Are you cut out to serve?
October 6, 2017
Every interaction we have with someone has an impact that resonates far beyond that particular moment of conversation or action. Sometimes, we can see the ways our words or behaviors have affected someone. Other times, we may never know the subtle or substantial ways a small kindness, a reprimand, or a directive affects the receiver. This is no less true — and perhaps even more critical — in a school environment. How we interact with people during the day, whether it’s administrator to teacher, teacher to student, or colleague to colleague, affects what goes on with those people long after the dismissal bell rings.
As a leader of a school community, I strive to ensure that the ways I lead and the ways I serve become fodder for positive feelings, conversations, and interactions later.
James C. Hinter, in his book, The World’s Most Powerful Leadership Principle: How to Become a Servant Leader, does a nice job of articulating the responsibilities of a leader. And, for the record, a leader does not have to be assigned a title, or have a powerful position. A leader is someone who influences others. A good leader takes it one step further and is someone who carefully, thoughtfully, and morally influences others.
Rosalynn Carter said, “A leader takes people where they want to go. A great leader takes people where they don’t necessarily want to go, but ought to be.” Isn’t that great! We do this with our own children — lead them gently to their fullest potential. At Forest Ridge School District 142 we have created a system wherein we lead our employees in this manner too. Sure, we could lead with power, but we have made the purposeful choice to lead with authority. We positively influence our employees, and in turn, they positively influence each other and the children they teach. We all know that students learn better from people they like. And, if given the right support and accountability structure, people work harder, longer, and more thoughtfully for and alongside people they like and respect.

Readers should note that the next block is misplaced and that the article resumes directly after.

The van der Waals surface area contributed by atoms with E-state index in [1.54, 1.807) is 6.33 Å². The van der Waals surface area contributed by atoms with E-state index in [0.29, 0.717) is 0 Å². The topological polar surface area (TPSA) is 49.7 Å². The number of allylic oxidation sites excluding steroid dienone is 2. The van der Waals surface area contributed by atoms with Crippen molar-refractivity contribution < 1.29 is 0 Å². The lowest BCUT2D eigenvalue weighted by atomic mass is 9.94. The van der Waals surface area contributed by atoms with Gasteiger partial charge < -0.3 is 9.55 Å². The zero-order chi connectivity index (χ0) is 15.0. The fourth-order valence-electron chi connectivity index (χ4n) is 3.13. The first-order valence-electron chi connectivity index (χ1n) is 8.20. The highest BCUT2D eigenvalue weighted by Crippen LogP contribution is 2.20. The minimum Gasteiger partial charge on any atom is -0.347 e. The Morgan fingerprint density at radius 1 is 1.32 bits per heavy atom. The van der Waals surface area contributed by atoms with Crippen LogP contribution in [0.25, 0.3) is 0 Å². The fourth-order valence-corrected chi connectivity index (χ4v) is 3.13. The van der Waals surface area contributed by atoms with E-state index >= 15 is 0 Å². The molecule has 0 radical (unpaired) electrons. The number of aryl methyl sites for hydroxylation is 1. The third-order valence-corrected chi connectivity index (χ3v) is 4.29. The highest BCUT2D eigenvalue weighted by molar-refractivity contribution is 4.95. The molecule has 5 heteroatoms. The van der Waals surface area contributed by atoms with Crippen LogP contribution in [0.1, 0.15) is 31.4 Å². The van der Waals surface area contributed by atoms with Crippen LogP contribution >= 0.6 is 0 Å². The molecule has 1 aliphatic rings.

We are building a school system that will stand the test of time, remain relevant for our students, and be a community asset. And we do so with service ever in mind and the knowledge that what and how we do and say has a profound and long lasting effect on those around us. It is not a responsibility we take lightly. This is our collective community and we offer your children no less than what we would want for our own. We are gently (and systematically) leading future generations — with impacts that will go beyond the dinner table. This is an inclusionary school system, where there is a place for everyone to participate in the privilege of serving students.
Thank you for being a partner in life’s most important role… educating our children to be the leaders of tomorrow.